Jewelers’ requirements for complying with the anti-money-laundering regulations of the revised Patriot Act were outlined by Ulla Wolff, assistant general counsel of the Jewelers Vigilance Committee, during a seminar on Thursday.
“This isn’t optional,” she warned her audience. “You can’t not comply. If you ignore these, you will be vulnerable to being exploited or being charged by the law.” She noted that a jewelry business could be required to demonstrate at any time, on request by the U.S. Treasury Department, its compliance with the law.
The final version of the revised rules hasn’t been published yet, she said, though the government says they will be soon. However, one suggested revision by the jewelry industry is expected to be in it: compliance within six months, instead of three.
Wolff said JVC will publish a compliance kit notebook after the rules are formally issued. (The cost is $150 for JVC members, $300 for nonmembers). She noted that JVC will help a jewelry business design and test its compliance program, train its employees to adhere to it, and help assess questionable payments and customers.
Section 352 of the revised Patriot Act is designed get the help of U.S. financial institutions—including “dealers in precious metals, stones and jewels”—in detecting and preventing funding of terrorism and criminal activities through money laundering. A dealer is defined, Wolff said, as someone who in a year purchases more than $50,000 in goods or receives more than $50,000 in gross proceeds from selling. That includes retailers, wholesalers, traders, manufacturers, refiners, and suppliers. (The only items not now included under the product definition of precious gems or metals are tanzanite and 10k gold.)
A jeweler’s compliance program must consist of five parts, Wolff said:
* Risk assessment. It can be based on, for example, where and with whom a retailer does business, and the products bought and sold. In today’s world, said Wolff, it is essential to “know your business partners and customers.”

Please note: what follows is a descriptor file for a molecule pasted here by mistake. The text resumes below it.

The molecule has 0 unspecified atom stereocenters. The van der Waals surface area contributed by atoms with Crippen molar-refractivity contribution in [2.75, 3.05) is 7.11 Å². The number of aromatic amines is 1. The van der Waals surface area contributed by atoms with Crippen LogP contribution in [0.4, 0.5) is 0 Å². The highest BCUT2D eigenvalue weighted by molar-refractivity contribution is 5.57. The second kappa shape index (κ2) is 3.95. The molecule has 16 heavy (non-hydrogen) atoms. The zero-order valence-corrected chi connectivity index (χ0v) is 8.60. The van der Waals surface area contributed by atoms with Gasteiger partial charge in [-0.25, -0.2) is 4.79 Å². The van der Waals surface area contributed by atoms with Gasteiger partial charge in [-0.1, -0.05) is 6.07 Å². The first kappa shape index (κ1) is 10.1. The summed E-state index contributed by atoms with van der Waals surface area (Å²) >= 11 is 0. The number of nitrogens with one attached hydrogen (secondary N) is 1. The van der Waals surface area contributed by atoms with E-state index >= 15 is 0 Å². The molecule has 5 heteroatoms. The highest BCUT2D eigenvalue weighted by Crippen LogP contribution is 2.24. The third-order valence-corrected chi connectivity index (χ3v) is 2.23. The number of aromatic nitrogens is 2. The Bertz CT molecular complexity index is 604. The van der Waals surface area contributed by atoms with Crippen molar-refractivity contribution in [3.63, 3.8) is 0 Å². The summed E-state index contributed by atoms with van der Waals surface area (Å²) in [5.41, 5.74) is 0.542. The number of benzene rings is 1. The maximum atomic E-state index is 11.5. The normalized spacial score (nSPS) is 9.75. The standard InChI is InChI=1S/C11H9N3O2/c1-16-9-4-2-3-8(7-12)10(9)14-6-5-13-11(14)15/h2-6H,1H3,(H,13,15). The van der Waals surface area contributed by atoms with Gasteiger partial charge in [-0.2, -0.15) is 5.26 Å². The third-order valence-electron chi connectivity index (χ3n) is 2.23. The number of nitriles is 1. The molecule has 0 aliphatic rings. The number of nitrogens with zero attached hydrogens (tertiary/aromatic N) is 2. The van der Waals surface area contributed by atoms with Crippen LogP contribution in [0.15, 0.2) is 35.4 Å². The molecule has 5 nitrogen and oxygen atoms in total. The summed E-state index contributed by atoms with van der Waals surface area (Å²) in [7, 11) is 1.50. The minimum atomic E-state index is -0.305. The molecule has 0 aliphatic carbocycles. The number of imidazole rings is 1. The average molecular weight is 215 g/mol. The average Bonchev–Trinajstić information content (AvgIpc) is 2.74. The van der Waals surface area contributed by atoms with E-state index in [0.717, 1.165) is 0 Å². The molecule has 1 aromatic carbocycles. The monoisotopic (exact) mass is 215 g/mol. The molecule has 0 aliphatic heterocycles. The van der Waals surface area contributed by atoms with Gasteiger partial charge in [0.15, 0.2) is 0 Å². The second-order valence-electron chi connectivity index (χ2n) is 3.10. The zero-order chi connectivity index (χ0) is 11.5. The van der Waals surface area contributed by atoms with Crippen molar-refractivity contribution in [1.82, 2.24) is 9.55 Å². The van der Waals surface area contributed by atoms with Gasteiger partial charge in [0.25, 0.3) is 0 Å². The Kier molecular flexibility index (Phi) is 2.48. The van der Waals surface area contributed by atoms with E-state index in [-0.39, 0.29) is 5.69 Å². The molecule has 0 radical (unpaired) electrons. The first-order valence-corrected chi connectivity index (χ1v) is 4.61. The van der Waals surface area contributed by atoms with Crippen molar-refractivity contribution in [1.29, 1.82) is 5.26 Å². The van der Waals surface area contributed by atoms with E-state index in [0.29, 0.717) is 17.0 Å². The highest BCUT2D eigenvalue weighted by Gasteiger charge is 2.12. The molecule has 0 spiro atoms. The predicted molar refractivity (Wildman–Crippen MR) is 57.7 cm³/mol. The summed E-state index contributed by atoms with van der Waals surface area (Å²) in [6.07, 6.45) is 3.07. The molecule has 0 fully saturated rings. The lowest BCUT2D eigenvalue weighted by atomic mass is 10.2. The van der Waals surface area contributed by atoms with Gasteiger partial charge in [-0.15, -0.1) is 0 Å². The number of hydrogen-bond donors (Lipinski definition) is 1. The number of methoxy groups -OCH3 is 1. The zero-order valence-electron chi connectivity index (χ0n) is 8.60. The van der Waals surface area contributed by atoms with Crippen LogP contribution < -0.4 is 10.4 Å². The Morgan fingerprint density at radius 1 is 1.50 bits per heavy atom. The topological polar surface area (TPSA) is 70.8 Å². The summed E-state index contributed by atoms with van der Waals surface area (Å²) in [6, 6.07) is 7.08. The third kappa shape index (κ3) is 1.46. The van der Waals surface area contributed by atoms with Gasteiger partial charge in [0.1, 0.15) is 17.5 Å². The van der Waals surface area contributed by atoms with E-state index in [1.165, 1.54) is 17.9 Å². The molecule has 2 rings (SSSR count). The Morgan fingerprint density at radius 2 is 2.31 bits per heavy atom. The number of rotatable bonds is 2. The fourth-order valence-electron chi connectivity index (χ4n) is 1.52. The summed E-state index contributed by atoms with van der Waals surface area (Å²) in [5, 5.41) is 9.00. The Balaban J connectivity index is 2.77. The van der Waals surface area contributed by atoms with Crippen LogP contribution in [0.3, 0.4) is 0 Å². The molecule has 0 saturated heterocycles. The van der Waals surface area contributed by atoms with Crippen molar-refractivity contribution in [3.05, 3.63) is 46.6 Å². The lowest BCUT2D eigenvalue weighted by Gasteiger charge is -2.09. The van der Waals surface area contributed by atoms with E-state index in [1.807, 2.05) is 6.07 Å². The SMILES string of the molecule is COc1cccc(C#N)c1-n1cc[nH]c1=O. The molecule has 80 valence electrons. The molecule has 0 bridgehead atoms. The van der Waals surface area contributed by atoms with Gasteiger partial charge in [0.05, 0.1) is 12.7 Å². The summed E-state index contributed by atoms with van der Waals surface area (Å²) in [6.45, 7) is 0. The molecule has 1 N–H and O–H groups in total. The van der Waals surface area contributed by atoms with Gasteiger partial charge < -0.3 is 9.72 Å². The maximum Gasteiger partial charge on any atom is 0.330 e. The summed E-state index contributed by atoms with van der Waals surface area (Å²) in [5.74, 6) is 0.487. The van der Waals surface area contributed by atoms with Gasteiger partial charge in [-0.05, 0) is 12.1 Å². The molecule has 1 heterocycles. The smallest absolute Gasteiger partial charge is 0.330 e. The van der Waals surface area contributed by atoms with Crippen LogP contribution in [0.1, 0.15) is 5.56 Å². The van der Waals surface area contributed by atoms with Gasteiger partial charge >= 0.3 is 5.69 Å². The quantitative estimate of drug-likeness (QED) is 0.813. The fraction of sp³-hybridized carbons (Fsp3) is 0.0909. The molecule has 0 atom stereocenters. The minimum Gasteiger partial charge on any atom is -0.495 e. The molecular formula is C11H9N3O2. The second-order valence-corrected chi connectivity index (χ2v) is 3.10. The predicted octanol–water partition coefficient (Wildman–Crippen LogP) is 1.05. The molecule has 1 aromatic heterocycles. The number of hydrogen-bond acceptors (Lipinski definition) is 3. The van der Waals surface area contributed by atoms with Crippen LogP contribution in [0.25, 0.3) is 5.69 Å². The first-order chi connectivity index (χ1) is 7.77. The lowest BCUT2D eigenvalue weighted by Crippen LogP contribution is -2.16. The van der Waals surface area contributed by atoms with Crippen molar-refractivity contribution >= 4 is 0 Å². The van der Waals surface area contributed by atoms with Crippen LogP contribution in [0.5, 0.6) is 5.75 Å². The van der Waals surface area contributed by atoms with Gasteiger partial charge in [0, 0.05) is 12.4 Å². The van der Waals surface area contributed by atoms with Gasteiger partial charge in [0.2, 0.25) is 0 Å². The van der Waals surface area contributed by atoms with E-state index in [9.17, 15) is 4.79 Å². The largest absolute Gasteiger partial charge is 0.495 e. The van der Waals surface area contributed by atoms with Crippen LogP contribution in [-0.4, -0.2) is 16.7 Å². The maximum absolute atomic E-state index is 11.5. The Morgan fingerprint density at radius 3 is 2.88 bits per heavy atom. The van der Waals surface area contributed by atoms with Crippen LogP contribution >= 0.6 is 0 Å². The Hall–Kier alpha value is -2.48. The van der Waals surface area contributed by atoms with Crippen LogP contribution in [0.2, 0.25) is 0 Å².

* A compliance officer. This must be an employee in a position of responsibility, who is knowledgeable about the law, designs and implements the program, and has the support of senior management. The compliance officer, however, does not perform the periodic evaluation of the program.
* A written internal policy and program. This has to be signed and dated. It is based on the retailer’s risk assessment, specifies how to identify those with whom the company does business (including such information as the e-mail addresses and bank references of business partners in major transactions), and explains how to spot and deal with “red flags” (such as a change in form of payment).
* Employee training. “Be sure your employees have a good understanding of your anti-money-laundering policy and program, and factors that may indicate a transaction is being used to facilitate money laundering,” said Wolff. Those factors might include unusual payment requests, a high degree of secrecy, unknown clients, under- or over-invoicing or insuring, or no invoice at all.
Periodic, independent testing of the program. This is to determine if the program is functioning as designed and to make sure it addresses all required elements.